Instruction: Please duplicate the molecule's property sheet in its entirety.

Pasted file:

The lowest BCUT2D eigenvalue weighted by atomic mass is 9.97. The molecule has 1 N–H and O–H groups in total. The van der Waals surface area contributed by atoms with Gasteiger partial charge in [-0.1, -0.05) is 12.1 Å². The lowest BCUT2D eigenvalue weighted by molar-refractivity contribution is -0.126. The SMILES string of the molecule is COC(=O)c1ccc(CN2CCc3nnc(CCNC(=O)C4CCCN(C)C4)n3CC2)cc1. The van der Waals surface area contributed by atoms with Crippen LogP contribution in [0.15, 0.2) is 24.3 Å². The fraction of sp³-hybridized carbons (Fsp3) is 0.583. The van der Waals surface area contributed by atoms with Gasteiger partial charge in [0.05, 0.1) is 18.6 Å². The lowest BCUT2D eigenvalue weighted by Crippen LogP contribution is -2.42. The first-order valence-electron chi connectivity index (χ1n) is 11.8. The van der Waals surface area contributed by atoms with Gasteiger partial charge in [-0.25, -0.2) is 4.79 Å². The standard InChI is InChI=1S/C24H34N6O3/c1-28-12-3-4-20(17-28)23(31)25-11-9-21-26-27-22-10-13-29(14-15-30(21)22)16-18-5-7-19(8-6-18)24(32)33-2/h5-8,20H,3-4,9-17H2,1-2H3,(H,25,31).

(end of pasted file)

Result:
The lowest BCUT2D eigenvalue weighted by atomic mass is 9.97. The molecule has 1 N–H and O–H groups in total. The van der Waals surface area contributed by atoms with Gasteiger partial charge in [-0.1, -0.05) is 12.1 Å². The lowest BCUT2D eigenvalue weighted by molar-refractivity contribution is -0.126. The SMILES string of the molecule is COC(=O)c1ccc(CN2CCc3nnc(CCNC(=O)C4CCCN(C)C4)n3CC2)cc1. The van der Waals surface area contributed by atoms with Crippen LogP contribution in [0.15, 0.2) is 24.3 Å². The fraction of sp³-hybridized carbons (Fsp3) is 0.583. The van der Waals surface area contributed by atoms with Gasteiger partial charge in [0.05, 0.1) is 18.6 Å². The lowest BCUT2D eigenvalue weighted by Crippen LogP contribution is -2.42. The first-order valence-electron chi connectivity index (χ1n) is 11.8. The van der Waals surface area contributed by atoms with Gasteiger partial charge in [-0.25, -0.2) is 4.79 Å². The standard InChI is InChI=1S/C24H34N6O3/c1-28-12-3-4-20(17-28)23(31)25-11-9-21-26-27-22-10-13-29(14-15-30(21)22)16-18-5-7-19(8-6-18)24(32)33-2/h5-8,20H,3-4,9-17H2,1-2H3,(H,25,31).